- Duobus modis crucem Domini baiulamus, cum aut per abstinentiam carnem efficiamus, aut per conpassionem proximi necessitatem illius nostram esse putamus; qui enim dolorem exhibet in aliena necessitate crucem portat in mente, as quoted by Michael W. Herren and Shirley Ann Brown, Christ in Celtic Christianity: Britain and Ireland from the Fifth to the Tenth Century (Boydell Press, 2002), pp. 142 online and 147.
- Quoted in John Saward, Perfect Fools: Folly for Christ's Sake in Catholic and Orthodox Spirituality (Oxford University Press, 1980), p. 46 online.
- On this conflict, most often embodied by confrontations between St. Patrick and the druids, see Philip Freeman, St. Patrick of Ireland: A Biography (Simon and Schuster, 2005), passim, limited preview online; Peter Berresford Ellis, A Brief History of the Druids (Carroll & Graf Publishers, 2002), pp. 76–77 online; James Bonwick, "St. Patrick and the Druids," in Irish Druids and Old Irish Religions (London 1894), pp. 37ff., full text online. On the meaning of these stories as distinguished from any point of historical fact, see D.A. Binchy, "A Pre-Christian Survival in Mediaeval Irish Hagiography," in Ireland in Early Mediaeval Europe (Cambridge University Press, 1982), pp. 165–178.
- Bertram Colgrave, Two Lives of Saint Cuthbert (Cambridge University Press, 1940, 1985 ed.), p. 315 online.
- Kristine Edmondson Haney, "The 'Christ and the Beasts' Panel on the Ruthwell Cross," in Anglo-Saxon England (Cambridge University Press, 1985), p. 222 online. Jerome explores this new ideal in his Life of St. Paul the Hermit (Vita S. Pauli). See also Desert Fathers.
- Bertram Colgrave, Two Lives of Saint Cuthbert, p. 315.
- Issi in bánmartre du duiniu intain scaras ar Dea fri cach réet caris, cé rucésa áini nú laubir n-oco. issi ind glasmartre dó intain scaras fria thola leó vel césas sáithor i ppennit ocus aithrigi: text from Herren and Brown, Christ in Celtic Christianity, p. 147, note 37 online.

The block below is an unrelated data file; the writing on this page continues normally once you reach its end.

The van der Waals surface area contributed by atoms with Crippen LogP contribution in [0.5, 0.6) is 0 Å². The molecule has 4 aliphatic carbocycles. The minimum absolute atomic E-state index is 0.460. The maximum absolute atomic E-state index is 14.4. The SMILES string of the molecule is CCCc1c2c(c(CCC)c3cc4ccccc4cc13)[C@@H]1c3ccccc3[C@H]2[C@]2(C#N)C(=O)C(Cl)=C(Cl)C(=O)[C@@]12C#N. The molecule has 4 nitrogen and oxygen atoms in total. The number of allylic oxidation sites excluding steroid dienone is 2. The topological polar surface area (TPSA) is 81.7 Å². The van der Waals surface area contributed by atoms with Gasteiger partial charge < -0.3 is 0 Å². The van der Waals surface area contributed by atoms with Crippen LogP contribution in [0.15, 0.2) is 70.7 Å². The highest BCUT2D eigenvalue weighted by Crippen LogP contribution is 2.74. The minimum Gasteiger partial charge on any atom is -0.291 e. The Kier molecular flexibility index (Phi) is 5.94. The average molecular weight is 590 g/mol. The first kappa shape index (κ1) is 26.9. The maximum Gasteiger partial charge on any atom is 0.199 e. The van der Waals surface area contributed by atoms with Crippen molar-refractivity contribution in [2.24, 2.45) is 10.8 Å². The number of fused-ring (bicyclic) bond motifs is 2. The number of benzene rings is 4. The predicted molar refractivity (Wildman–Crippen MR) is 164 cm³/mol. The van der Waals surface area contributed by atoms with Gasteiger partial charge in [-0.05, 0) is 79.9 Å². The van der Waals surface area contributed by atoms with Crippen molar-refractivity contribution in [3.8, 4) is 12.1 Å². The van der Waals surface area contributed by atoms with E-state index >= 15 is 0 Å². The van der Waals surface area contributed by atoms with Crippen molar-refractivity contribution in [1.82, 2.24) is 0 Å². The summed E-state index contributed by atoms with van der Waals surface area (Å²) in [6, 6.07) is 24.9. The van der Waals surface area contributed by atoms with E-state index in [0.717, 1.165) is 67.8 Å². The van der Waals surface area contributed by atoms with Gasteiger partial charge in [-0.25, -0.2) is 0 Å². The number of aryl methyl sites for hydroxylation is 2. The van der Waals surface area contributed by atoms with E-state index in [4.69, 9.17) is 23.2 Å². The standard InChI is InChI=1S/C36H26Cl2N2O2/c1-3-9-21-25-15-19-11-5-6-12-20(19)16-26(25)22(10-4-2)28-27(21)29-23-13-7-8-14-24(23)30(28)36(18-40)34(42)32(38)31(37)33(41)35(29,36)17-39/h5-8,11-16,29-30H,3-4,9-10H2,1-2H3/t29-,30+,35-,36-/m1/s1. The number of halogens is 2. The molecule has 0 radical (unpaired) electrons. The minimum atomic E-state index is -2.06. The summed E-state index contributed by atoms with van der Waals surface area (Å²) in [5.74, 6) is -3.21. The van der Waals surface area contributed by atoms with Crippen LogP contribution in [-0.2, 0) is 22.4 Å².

- English translation of the passage in Céli Dé in Ireland, p. 54 online.
- Clare Stancliffe, "Red, White and Blue Martyrdom," in Ireland in Early Mediaeval Europe. Studies in memory of Kathleen Hughes (Cambridge University Press, 1982), passim, especially pp. 29, 35 and 41. The Latin equivalent of glas, Stancliffe argues, is iacinthus or hyacinthus; this is a somewhat unorthodox view. Hyacinthus is a problematic color word, in ancient Greek meaning either "blue-black, purplish black" or "orange, saffron"; see M. Eleanor Irwin, "Odysseus' 'Hyacinthine Hair' in Odyssey 6.231," Phoenix 44.3 (1990) 205-218 (where it is argued that in context the word means "curled").
- Binchy, "A Pre-Christian Survival in Mediaeval Irish Hagiography," in Ireland in Early Mediaeval Europe, pp. 168ff, especially 176–177, with notes 34 and 35 detailing sources on Adomnán.
- According to Pliny (Historia naturalis 22.2), glastum was a Continental Celtic word (glaston) for the plant dye (most often identified as woad) used by the ancient Britons to tint their bodies blue or blue-black for sacred rites. See Xavier Delamarre, “Glaston, glasson,” in Dictionnaire de la langue gauloise (Éditions Errance, 2003) p. 180, and Gillian Carr, "Woad, Tattooing and Identity in Later Iron Age and Early Roman Britain," Oxford Journal of Archaeology 24 (2005) 273–292, especially pp. 278–279, though Carr says that glastum is not woad. Caesar (Bellum Gallicum 5.4) calls this coloration vitrum, a usual Latin word for "glass." Old Irish glas is etymologically related to the English word glass, Old English glæs, and to Latin glaesum, "amber", also called electrum (the latter word sometimes meaning "electrum"). According to the Acta sanctorum, William of Gellone emulated Christ's mortification and "then went to the sacred altar purer than electrum and clearer than glass"; see Giles Constable, Three Studies in Medieval Religious and Social Thought (Cambridge University Press, 1998), p. 198 online. The use of the color word glas by the Cambrai homilist to denote a kind of martyrdom may convey a range of sacred connotations, and the complexity of this word grouping may indicate some confusion of color and substance.
- Charles Darwin Wright, The Irish Tradition in Old English Literature (Cambridge University Press, 1993), pp. 33, 60–61, and 74 online.
- Milton McCormick Gatch, "The Achievement of Aelfric and His Colleagues in European Perspective," in The Old English Homily and Its Backgrounds (SUNY Press, 1978), pp. 51–52 online.
- Stancliffe, "Red, White, and Blue Martyrdom," p. 23.
- James Carney, "Language and Literature to 1168," in A New History of Ireland, p. 492; Follett, Céli Dé in Ireland, p. 54, note 144; Stancliffe, "Red, White, and Blue Martyrdom," p. 23.